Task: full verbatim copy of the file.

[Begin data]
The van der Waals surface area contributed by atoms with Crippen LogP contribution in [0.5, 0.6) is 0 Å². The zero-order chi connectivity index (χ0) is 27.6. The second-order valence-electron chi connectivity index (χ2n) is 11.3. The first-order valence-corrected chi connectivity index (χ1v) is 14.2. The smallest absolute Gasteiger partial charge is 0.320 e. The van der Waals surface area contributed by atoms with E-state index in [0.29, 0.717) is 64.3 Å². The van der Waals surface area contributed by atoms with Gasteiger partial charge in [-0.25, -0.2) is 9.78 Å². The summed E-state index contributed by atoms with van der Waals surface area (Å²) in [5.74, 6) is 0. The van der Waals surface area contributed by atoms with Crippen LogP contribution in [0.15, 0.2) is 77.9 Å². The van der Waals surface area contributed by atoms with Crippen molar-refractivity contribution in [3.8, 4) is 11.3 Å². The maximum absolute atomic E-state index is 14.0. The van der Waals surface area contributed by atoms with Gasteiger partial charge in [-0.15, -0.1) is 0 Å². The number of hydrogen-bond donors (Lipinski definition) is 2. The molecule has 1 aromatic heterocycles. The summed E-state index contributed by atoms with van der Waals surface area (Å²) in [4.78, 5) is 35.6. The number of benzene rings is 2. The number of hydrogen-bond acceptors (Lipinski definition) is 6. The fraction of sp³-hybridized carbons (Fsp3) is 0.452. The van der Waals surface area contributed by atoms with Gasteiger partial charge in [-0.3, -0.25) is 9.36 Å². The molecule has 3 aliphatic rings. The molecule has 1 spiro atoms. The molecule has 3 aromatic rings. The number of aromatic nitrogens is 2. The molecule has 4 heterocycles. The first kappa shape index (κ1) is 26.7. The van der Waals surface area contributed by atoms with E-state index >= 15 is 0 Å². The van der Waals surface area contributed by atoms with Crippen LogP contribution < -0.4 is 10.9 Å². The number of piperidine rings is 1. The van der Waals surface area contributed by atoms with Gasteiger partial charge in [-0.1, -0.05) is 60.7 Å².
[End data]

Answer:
The van der Waals surface area contributed by atoms with Crippen LogP contribution in [0.5, 0.6) is 0 Å². The zero-order chi connectivity index (χ0) is 27.6. The second-order valence-electron chi connectivity index (χ2n) is 11.3. The first-order valence-corrected chi connectivity index (χ1v) is 14.2. The smallest absolute Gasteiger partial charge is 0.320 e. The van der Waals surface area contributed by atoms with E-state index in [0.29, 0.717) is 64.3 Å². The van der Waals surface area contributed by atoms with Gasteiger partial charge in [-0.25, -0.2) is 9.78 Å². The summed E-state index contributed by atoms with van der Waals surface area (Å²) in [5.74, 6) is 0. The van der Waals surface area contributed by atoms with Crippen LogP contribution in [0.15, 0.2) is 77.9 Å². The van der Waals surface area contributed by atoms with Crippen molar-refractivity contribution in [3.8, 4) is 11.3 Å². The maximum absolute atomic E-state index is 14.0. The van der Waals surface area contributed by atoms with Gasteiger partial charge in [-0.15, -0.1) is 0 Å². The number of hydrogen-bond donors (Lipinski definition) is 2. The molecule has 1 aromatic heterocycles. The summed E-state index contributed by atoms with van der Waals surface area (Å²) in [4.78, 5) is 35.6. The number of benzene rings is 2. The number of hydrogen-bond acceptors (Lipinski definition) is 6. The fraction of sp³-hybridized carbons (Fsp3) is 0.452. The van der Waals surface area contributed by atoms with Gasteiger partial charge in [-0.3, -0.25) is 9.36 Å². The molecule has 3 aliphatic rings. The molecule has 1 spiro atoms. The molecule has 3 aromatic rings. The number of aromatic nitrogens is 2. The molecule has 4 heterocycles. The first kappa shape index (κ1) is 26.7. The van der Waals surface area contributed by atoms with E-state index >= 15 is 0 Å². The van der Waals surface area contributed by atoms with Crippen LogP contribution < -0.4 is 10.9 Å². The number of piperidine rings is 1. The van der Waals surface area contributed by atoms with Gasteiger partial charge in [-0.1, -0.05) is 60.7 Å².